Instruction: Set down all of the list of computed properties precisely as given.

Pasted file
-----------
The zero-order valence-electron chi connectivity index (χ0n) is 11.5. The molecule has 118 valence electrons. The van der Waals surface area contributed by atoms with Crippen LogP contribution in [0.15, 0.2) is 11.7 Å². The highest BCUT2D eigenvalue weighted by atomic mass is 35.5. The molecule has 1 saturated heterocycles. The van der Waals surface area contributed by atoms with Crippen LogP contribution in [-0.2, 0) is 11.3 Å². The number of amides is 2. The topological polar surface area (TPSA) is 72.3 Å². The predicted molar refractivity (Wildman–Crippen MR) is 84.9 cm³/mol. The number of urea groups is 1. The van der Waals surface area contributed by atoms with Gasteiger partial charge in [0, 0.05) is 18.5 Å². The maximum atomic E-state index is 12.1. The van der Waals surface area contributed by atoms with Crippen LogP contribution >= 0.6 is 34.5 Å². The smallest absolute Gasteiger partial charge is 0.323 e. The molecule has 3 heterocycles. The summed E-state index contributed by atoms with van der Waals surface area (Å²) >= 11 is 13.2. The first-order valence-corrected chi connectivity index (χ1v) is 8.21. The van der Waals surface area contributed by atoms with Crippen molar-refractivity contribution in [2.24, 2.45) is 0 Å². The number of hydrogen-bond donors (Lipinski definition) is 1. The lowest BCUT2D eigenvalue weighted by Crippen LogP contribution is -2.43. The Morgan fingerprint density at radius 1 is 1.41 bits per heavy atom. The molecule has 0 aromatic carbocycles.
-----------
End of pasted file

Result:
The zero-order valence-electron chi connectivity index (χ0n) is 11.5. The molecule has 118 valence electrons. The van der Waals surface area contributed by atoms with Crippen LogP contribution in [0.15, 0.2) is 11.7 Å². The highest BCUT2D eigenvalue weighted by atomic mass is 35.5. The molecule has 1 saturated heterocycles. The van der Waals surface area contributed by atoms with Crippen LogP contribution in [-0.2, 0) is 11.3 Å². The number of amides is 2. The topological polar surface area (TPSA) is 72.3 Å². The predicted molar refractivity (Wildman–Crippen MR) is 84.9 cm³/mol. The number of urea groups is 1. The van der Waals surface area contributed by atoms with Gasteiger partial charge in [0, 0.05) is 18.5 Å². The maximum atomic E-state index is 12.1. The van der Waals surface area contributed by atoms with Crippen LogP contribution >= 0.6 is 34.5 Å². The smallest absolute Gasteiger partial charge is 0.323 e. The molecule has 3 heterocycles. The summed E-state index contributed by atoms with van der Waals surface area (Å²) >= 11 is 13.2. The first-order valence-corrected chi connectivity index (χ1v) is 8.21. The van der Waals surface area contributed by atoms with Crippen molar-refractivity contribution in [2.24, 2.45) is 0 Å². The number of hydrogen-bond donors (Lipinski definition) is 1. The lowest BCUT2D eigenvalue weighted by Crippen LogP contribution is -2.43. The Morgan fingerprint density at radius 1 is 1.41 bits per heavy atom. The molecule has 0 aromatic carbocycles.